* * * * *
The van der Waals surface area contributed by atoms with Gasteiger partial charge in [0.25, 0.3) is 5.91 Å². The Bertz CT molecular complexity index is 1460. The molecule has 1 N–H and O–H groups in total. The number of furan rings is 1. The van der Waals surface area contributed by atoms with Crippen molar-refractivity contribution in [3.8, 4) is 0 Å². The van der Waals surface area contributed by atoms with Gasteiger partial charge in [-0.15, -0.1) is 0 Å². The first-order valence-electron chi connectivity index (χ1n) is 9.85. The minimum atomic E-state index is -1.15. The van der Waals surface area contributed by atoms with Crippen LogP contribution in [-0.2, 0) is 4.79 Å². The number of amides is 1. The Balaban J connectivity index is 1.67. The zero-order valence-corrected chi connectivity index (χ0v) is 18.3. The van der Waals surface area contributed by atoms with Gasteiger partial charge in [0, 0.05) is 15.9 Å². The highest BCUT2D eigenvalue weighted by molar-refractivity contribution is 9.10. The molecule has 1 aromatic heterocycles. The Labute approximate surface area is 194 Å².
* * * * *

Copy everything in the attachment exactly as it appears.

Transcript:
The van der Waals surface area contributed by atoms with Gasteiger partial charge in [0.25, 0.3) is 5.91 Å². The Bertz CT molecular complexity index is 1460. The molecule has 1 N–H and O–H groups in total. The number of furan rings is 1. The van der Waals surface area contributed by atoms with Crippen molar-refractivity contribution in [3.8, 4) is 0 Å². The van der Waals surface area contributed by atoms with Gasteiger partial charge in [-0.15, -0.1) is 0 Å². The first-order valence-electron chi connectivity index (χ1n) is 9.85. The minimum atomic E-state index is -1.15. The van der Waals surface area contributed by atoms with Crippen LogP contribution in [-0.2, 0) is 4.79 Å². The number of amides is 1. The Balaban J connectivity index is 1.67. The zero-order valence-corrected chi connectivity index (χ0v) is 18.3. The van der Waals surface area contributed by atoms with Gasteiger partial charge in [0, 0.05) is 15.9 Å². The highest BCUT2D eigenvalue weighted by molar-refractivity contribution is 9.10. The molecule has 1 aromatic heterocycles. The Labute approximate surface area is 194 Å².